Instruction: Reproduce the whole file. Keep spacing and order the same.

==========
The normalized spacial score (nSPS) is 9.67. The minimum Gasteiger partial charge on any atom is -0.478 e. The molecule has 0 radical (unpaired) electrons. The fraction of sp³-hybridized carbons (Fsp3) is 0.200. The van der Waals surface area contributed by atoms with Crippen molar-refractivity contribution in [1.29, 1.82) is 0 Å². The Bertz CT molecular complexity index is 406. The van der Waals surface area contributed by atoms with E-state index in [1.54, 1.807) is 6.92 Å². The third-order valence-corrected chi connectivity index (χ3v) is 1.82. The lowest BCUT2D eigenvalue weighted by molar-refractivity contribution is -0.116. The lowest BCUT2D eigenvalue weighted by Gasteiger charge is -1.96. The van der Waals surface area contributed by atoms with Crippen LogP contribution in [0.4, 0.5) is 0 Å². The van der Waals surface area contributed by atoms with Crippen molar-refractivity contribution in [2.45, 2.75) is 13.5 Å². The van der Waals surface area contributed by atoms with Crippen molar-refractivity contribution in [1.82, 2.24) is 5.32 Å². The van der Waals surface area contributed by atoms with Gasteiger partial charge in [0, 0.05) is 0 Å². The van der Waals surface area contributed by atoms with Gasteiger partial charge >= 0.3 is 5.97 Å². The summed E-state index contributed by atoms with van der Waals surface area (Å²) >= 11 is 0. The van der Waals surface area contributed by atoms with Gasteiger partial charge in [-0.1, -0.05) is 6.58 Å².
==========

The normalized spacial score (nSPS) is 9.67. The minimum Gasteiger partial charge on any atom is -0.478 e. The molecule has 0 radical (unpaired) electrons. The fraction of sp³-hybridized carbons (Fsp3) is 0.200. The van der Waals surface area contributed by atoms with Crippen molar-refractivity contribution in [1.29, 1.82) is 0 Å². The Bertz CT molecular complexity index is 406. The van der Waals surface area contributed by atoms with E-state index in [1.54, 1.807) is 6.92 Å². The third-order valence-corrected chi connectivity index (χ3v) is 1.82. The lowest BCUT2D eigenvalue weighted by molar-refractivity contribution is -0.116. The lowest BCUT2D eigenvalue weighted by Gasteiger charge is -1.96. The van der Waals surface area contributed by atoms with Crippen LogP contribution in [0.4, 0.5) is 0 Å². The van der Waals surface area contributed by atoms with Crippen molar-refractivity contribution in [2.45, 2.75) is 13.5 Å². The van der Waals surface area contributed by atoms with Crippen molar-refractivity contribution in [1.82, 2.24) is 5.32 Å². The van der Waals surface area contributed by atoms with Gasteiger partial charge in [0, 0.05) is 0 Å². The van der Waals surface area contributed by atoms with Gasteiger partial charge >= 0.3 is 5.97 Å². The summed E-state index contributed by atoms with van der Waals surface area (Å²) >= 11 is 0. The van der Waals surface area contributed by atoms with Gasteiger partial charge in [-0.1, -0.05) is 6.58 Å².